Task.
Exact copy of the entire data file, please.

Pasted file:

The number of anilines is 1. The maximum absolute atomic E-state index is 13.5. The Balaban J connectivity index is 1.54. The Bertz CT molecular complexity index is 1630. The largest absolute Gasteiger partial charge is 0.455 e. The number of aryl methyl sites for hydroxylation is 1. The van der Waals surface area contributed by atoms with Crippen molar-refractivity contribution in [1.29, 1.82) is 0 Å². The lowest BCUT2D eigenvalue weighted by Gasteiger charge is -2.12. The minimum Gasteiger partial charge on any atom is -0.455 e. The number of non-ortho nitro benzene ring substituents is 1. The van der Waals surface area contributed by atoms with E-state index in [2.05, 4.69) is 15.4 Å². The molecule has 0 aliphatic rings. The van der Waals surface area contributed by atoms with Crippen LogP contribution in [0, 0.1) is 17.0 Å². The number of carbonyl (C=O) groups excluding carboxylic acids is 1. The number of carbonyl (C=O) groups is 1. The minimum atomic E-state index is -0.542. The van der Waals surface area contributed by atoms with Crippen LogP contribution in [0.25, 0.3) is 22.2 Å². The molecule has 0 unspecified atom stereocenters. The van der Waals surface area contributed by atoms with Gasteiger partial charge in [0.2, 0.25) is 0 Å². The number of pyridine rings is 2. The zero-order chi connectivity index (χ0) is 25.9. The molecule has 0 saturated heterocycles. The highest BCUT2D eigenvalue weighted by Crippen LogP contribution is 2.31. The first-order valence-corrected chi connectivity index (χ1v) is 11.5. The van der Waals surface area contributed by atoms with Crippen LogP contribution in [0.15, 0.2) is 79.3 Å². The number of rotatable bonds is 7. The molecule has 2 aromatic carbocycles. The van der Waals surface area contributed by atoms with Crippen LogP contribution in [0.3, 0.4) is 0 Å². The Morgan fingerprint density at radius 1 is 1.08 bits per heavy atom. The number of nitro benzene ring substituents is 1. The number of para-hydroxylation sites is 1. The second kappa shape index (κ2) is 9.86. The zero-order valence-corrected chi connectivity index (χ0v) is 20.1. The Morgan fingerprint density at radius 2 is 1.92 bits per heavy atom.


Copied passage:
The number of anilines is 1. The maximum absolute atomic E-state index is 13.5. The Balaban J connectivity index is 1.54. The Bertz CT molecular complexity index is 1630. The largest absolute Gasteiger partial charge is 0.455 e. The number of aryl methyl sites for hydroxylation is 1. The van der Waals surface area contributed by atoms with Crippen molar-refractivity contribution in [1.29, 1.82) is 0 Å². The lowest BCUT2D eigenvalue weighted by Gasteiger charge is -2.12. The minimum Gasteiger partial charge on any atom is -0.455 e. The number of non-ortho nitro benzene ring substituents is 1. The van der Waals surface area contributed by atoms with E-state index in [2.05, 4.69) is 15.4 Å². The molecule has 0 aliphatic rings. The van der Waals surface area contributed by atoms with Crippen LogP contribution in [0, 0.1) is 17.0 Å². The number of carbonyl (C=O) groups excluding carboxylic acids is 1. The number of carbonyl (C=O) groups is 1. The minimum atomic E-state index is -0.542. The van der Waals surface area contributed by atoms with Crippen LogP contribution in [0.25, 0.3) is 22.2 Å². The molecule has 0 unspecified atom stereocenters. The van der Waals surface area contributed by atoms with Gasteiger partial charge in [0.2, 0.25) is 0 Å². The number of pyridine rings is 2. The zero-order chi connectivity index (χ0) is 25.9. The molecule has 0 saturated heterocycles. The highest BCUT2D eigenvalue weighted by Crippen LogP contribution is 2.31. The first-order valence-corrected chi connectivity index (χ1v) is 11.5. The van der Waals surface area contributed by atoms with Crippen LogP contribution in [0.15, 0.2) is 79.3 Å². The number of rotatable bonds is 7. The molecule has 2 aromatic carbocycles. The van der Waals surface area contributed by atoms with Crippen LogP contribution in [0.3, 0.4) is 0 Å². The Morgan fingerprint density at radius 1 is 1.08 bits per heavy atom. The number of nitro benzene ring substituents is 1. The number of para-hydroxylation sites is 1. The second kappa shape index (κ2) is 9.86. The zero-order valence-corrected chi connectivity index (χ0v) is 20.1. The Morgan fingerprint density at radius 2 is 1.92 bits per heavy atom.